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Mentor Spotlight: Dean Machnicki

11 March 2019

The Regional Mentoring Programme, funded by the Careers and Enterprise Company and delivered in conjunction with the North East and Tees Valley LEPs, creates opportunities to inspire young people, offering activities that motivate, inspire and bring learning and career opportunities to life.

The business world is very different from school or college; therefore, it is vitally important to give young people a glimpse of future careers and help prepare them for life after school.

One of the mentors on the Regional Mentoring Programme is Dean Machnicki, Volkswagen Account Executive and Cummins Emission Solutions Inc.


What first caught your interest in mentoring?

As a kid who grew up in a poorer area of the country, I could see first-hand how aspirations and career choices are driven by the many influences that surround children. Their parents work history, extended family, peers, and teachers all having an influence (both positive and negative).

Particularly there is a lack of engineering skips across the country, where students of all backgrounds are choosing other courses and careers than ones which could help address our skills shortage.

There is also a gap of poorer children going on to study and develop careers, so it made sense to me to reach out and support initiatives where both STEM and social mobility were key aspects.


What do you feel people can gain from becoming a mentor?

The students can get an unbiased realistic view of what challenges, successes there are out beyond their school life. The can also get an appreciation that there are many types of role in all sorts of companies and industries where there is an opportunity for a career.

They can operate in a safe environment with their mentor and ask about experiences, what are the essential qualifications but also what are the important support skills to carry into a career.

Personally, to see a student engaged and enthusiastic about their own future is very rewarding, being able to facilitate their growing view of the world and it’s possibilities is a very privileged experience for me. For my own development, it’s very beneficial to have interactions with people who are different to my normal day to day contacts, adjusting my delivery and support to suit their needs.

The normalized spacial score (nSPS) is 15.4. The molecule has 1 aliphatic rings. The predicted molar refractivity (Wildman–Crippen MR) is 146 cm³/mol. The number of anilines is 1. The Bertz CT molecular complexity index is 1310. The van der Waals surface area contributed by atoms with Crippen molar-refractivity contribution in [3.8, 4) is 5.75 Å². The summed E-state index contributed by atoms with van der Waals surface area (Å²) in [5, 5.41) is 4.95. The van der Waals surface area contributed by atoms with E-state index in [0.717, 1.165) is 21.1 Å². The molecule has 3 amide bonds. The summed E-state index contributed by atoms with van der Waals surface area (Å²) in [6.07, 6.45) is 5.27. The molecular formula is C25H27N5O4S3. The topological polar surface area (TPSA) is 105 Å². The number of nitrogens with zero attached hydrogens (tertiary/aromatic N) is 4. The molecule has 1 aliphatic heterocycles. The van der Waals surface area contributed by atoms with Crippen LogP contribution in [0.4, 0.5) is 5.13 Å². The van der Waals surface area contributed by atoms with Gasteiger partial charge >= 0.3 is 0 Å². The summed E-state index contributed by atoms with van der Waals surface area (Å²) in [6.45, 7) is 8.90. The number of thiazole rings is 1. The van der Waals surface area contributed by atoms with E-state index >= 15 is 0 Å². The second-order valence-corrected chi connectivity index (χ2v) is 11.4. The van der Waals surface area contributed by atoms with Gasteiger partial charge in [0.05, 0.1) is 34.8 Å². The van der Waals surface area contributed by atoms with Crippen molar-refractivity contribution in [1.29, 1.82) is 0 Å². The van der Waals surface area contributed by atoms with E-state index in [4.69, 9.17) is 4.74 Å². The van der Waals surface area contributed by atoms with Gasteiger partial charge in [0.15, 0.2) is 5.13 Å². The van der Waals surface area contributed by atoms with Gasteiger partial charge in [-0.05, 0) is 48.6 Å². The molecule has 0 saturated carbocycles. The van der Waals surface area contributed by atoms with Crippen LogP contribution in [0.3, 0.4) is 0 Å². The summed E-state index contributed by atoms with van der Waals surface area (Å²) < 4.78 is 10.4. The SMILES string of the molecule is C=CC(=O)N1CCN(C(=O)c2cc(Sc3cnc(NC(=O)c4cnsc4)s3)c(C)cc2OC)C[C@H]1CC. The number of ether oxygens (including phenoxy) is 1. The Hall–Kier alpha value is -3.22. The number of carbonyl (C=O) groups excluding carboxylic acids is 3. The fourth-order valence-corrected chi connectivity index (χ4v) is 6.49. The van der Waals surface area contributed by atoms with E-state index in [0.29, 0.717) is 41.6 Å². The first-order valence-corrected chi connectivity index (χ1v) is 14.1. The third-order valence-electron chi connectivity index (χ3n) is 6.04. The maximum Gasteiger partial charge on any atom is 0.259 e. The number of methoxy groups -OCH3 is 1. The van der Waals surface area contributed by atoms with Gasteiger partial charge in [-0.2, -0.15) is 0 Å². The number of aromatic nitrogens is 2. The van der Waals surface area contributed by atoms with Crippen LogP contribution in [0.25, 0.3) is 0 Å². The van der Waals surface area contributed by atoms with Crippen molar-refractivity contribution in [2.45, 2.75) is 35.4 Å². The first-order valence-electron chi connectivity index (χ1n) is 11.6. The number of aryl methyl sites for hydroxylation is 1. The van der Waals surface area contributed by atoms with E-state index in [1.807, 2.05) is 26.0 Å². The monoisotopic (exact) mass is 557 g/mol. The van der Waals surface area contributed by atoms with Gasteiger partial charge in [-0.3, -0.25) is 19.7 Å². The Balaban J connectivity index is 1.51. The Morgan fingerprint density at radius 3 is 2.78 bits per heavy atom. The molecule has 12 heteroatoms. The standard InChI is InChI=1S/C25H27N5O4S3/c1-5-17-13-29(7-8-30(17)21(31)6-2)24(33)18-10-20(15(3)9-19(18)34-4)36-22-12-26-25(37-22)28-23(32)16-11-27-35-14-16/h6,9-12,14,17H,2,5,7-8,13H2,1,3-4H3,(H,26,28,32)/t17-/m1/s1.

How do you gain a mentee’s trust?

Being clear on what the mentee/mentor relationship is hoping to deliver is important – it’s not teacher/parent/peer, a clean sheet of paper where there’s no history good or bad to cloud things.

Actively listening to the mentees thoughts, concerns and encouraging them to explain their thoughts and reasons.

Trust and integrity are intrinsically linked, by delivering on what I promise, the student knows that their needs and worries are being aired and considered. Someone is listening to them. Listening to what they are saying and what they are not saying is key to understanding where their comfort zones lie around various topics.


How would you describe the mentor-mentee relationship based on your experience?

It’s a unique relationship where there isn’t a dependency between the mentor and the mentee for results, or achievements or a formal reward. It’s the facilitation of allowing the mentee to find out what is out there, understand what might be needed to achieve their ambitions and the comfort and realisation that it is all possible.


Are there any characteristics or skills that you think a good mentor needs to have?

A mentor needs to be empathetic to the concerns, lack of life experience and limited exposure to all the world holds in the eyes of the mentee. The mentor should act as the catalyst for the mentee to do research and stretch themselves outside their comfort zone to help show they can do things they may not have expected or felt they were ready for. The mentor should also be pragmatic if the mentee struggles with the new relationship, and use this to help grow the mentee.


Have you ever had a mentor yourself? How did they help you?

I’ve had a number of mentors in my career, and each one has helped me in different ways. The influence they have had is to help me see things from a wider perspective, allow me to see where my strengths can help a situation and allow me to self reflect where I can use a change in tactics and grow my skills in challenging experiences. In all experiences it hasn’t been about changing the person, it’s changing how the person sees.

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